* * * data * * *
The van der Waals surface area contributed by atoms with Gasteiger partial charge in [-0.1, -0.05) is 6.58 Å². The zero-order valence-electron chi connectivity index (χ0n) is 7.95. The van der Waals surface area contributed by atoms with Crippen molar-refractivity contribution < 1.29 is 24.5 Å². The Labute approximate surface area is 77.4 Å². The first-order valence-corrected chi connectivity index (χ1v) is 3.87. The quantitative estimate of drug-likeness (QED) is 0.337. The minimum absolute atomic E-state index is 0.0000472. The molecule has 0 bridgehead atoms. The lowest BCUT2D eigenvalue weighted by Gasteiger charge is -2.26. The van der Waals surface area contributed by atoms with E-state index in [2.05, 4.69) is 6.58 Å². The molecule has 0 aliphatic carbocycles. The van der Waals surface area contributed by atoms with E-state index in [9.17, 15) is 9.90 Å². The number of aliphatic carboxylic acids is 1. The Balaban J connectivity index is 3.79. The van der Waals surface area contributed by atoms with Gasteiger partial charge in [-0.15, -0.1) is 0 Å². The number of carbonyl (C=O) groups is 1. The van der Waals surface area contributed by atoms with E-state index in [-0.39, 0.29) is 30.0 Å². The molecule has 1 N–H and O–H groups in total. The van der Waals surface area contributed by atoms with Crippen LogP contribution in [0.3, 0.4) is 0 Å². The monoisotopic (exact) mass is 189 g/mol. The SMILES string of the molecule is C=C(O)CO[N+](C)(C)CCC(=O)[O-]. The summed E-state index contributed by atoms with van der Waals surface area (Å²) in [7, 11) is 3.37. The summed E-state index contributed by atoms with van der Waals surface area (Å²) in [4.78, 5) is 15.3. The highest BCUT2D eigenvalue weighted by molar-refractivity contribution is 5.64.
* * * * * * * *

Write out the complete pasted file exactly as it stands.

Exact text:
The van der Waals surface area contributed by atoms with Gasteiger partial charge in [-0.1, -0.05) is 6.58 Å². The zero-order valence-electron chi connectivity index (χ0n) is 7.95. The van der Waals surface area contributed by atoms with Crippen molar-refractivity contribution < 1.29 is 24.5 Å². The Labute approximate surface area is 77.4 Å². The first-order valence-corrected chi connectivity index (χ1v) is 3.87. The quantitative estimate of drug-likeness (QED) is 0.337. The minimum absolute atomic E-state index is 0.0000472. The molecule has 0 bridgehead atoms. The lowest BCUT2D eigenvalue weighted by Gasteiger charge is -2.26. The van der Waals surface area contributed by atoms with E-state index in [2.05, 4.69) is 6.58 Å². The molecule has 0 aliphatic carbocycles. The van der Waals surface area contributed by atoms with E-state index in [9.17, 15) is 9.90 Å². The number of aliphatic carboxylic acids is 1. The Balaban J connectivity index is 3.79. The van der Waals surface area contributed by atoms with Gasteiger partial charge in [-0.15, -0.1) is 0 Å². The number of carbonyl (C=O) groups is 1. The van der Waals surface area contributed by atoms with E-state index in [-0.39, 0.29) is 30.0 Å². The molecule has 1 N–H and O–H groups in total. The van der Waals surface area contributed by atoms with Crippen LogP contribution in [0.3, 0.4) is 0 Å². The monoisotopic (exact) mass is 189 g/mol. The SMILES string of the molecule is C=C(O)CO[N+](C)(C)CCC(=O)[O-]. The summed E-state index contributed by atoms with van der Waals surface area (Å²) in [7, 11) is 3.37. The summed E-state index contributed by atoms with van der Waals surface area (Å²) in [4.78, 5) is 15.3. The highest BCUT2D eigenvalue weighted by molar-refractivity contribution is 5.64.